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A Million Little Pieces by James Frey

A Million Little Pieces (edition 2003)

by James Frey

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7,920202414 (3.49)117
Title:A Million Little Pieces
Authors:James Frey
Info:Nan A. Talese (2003), Hardcover, 383 pages
Collections:Your library
Tags:autobiography, alcoholism, addiction, recovery, Oprah's Book Club

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A Million Little Pieces by James Frey


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Showing 1-5 of 199 (next | show all)
This book really touched me. A true story and very descriptive account by James Frey about how it is to battle alcoholism and drug abuse. He does not make any excuses, does not believe in God or the easy explanation that it is a disease. No it is a choice. As close as you can get to understanding the problems of alcoholism and drug abuse. Also the other individual stories of judge Miles, criminal Leonard and everything Lilly experienced in her life cannot leave you unmoved. I was surprised to learn that he is also the author of I Am Number Four. ( )
  Ingstje | Jan 18, 2016 |
I read this before the sh*t hit the fan and I liked it. I did believe that it was true, and I was fascinated by that. So, had I read it after I learned it was "enhanced", I may have given it less stars, but I am telling you how it was at the time I read it. ( )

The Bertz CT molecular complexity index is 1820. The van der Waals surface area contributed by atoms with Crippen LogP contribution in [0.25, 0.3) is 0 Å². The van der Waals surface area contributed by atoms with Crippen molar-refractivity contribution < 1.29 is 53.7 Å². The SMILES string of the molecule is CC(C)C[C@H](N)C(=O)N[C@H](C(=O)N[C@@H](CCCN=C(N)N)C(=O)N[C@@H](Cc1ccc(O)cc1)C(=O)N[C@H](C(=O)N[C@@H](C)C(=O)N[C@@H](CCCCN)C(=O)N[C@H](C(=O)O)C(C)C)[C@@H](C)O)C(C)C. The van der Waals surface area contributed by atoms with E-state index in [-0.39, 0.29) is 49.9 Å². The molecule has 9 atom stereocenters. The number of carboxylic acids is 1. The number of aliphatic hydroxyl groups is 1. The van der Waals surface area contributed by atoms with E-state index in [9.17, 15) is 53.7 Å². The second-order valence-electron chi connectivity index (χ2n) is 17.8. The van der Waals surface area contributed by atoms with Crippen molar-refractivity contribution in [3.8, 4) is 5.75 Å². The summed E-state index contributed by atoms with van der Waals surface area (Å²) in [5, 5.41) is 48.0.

ER1116 | Jan 13, 2016 |
Yeah, Oprah called him out on being a liar, but this book is still very well written and gets into the nitty gritty of what extreme addiction can do to a man in such a short time. ( )
  arpentec | Nov 27, 2015 |
Read easy and fast. Riveting but couldn't help thinking of the fame of this book for being fabricated while reading. ( )
  amineaitkaci | Nov 26, 2015 |
this was at least twice as long as it needed to be, and not just because of the overused repetition. i thought, whether fiction or memoir, that there is a worthy story in here, but i didn't really read it in this book. i wish i did because there is some interesting and maybe important stuff about being so stuck on a certain method of treatment that you can't see something else working for someone, or about how a god centered approach just isn't going to work for everyone since we don't all believe in god. but i didn't like the way this was written enough that the style took away from the book and message (so did his arrogance, but mostly it was his style). this was written in a vaguely experimental way, but by someone who - he tells us this in the book - doesn't think rules apply to him. so he's writing to break the rules just because that's "who he is," but it turns out that to break the rules and write a good book requires knowing some stuff about writing. this just came across as pretentious, annoying, and not good writing. and arrogant. so arrogant.